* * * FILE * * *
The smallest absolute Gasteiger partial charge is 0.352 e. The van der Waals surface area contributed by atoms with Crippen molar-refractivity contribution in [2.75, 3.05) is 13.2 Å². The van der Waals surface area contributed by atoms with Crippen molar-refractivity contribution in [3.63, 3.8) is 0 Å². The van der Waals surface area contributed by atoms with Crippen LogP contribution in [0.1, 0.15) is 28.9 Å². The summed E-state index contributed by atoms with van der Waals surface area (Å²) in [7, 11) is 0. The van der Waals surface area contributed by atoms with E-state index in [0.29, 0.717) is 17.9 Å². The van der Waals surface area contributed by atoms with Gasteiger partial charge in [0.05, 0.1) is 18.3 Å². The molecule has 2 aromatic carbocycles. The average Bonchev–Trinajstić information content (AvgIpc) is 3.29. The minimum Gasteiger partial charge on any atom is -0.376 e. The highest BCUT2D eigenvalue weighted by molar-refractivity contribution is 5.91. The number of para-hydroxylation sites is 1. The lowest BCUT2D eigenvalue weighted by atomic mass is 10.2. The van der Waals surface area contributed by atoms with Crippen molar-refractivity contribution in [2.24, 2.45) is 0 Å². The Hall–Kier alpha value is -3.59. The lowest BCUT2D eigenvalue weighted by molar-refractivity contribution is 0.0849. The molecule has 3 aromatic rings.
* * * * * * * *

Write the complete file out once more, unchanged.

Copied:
The smallest absolute Gasteiger partial charge is 0.352 e. The van der Waals surface area contributed by atoms with Crippen molar-refractivity contribution in [2.75, 3.05) is 13.2 Å². The van der Waals surface area contributed by atoms with Crippen molar-refractivity contribution in [3.63, 3.8) is 0 Å². The van der Waals surface area contributed by atoms with Crippen LogP contribution in [0.1, 0.15) is 28.9 Å². The summed E-state index contributed by atoms with van der Waals surface area (Å²) in [7, 11) is 0. The van der Waals surface area contributed by atoms with E-state index in [0.29, 0.717) is 17.9 Å². The van der Waals surface area contributed by atoms with Gasteiger partial charge in [0.05, 0.1) is 18.3 Å². The molecule has 2 aromatic carbocycles. The average Bonchev–Trinajstić information content (AvgIpc) is 3.29. The minimum Gasteiger partial charge on any atom is -0.376 e. The highest BCUT2D eigenvalue weighted by molar-refractivity contribution is 5.91. The number of para-hydroxylation sites is 1. The lowest BCUT2D eigenvalue weighted by atomic mass is 10.2. The van der Waals surface area contributed by atoms with Crippen molar-refractivity contribution in [2.24, 2.45) is 0 Å². The Hall–Kier alpha value is -3.59. The lowest BCUT2D eigenvalue weighted by molar-refractivity contribution is 0.0849. The molecule has 3 aromatic rings.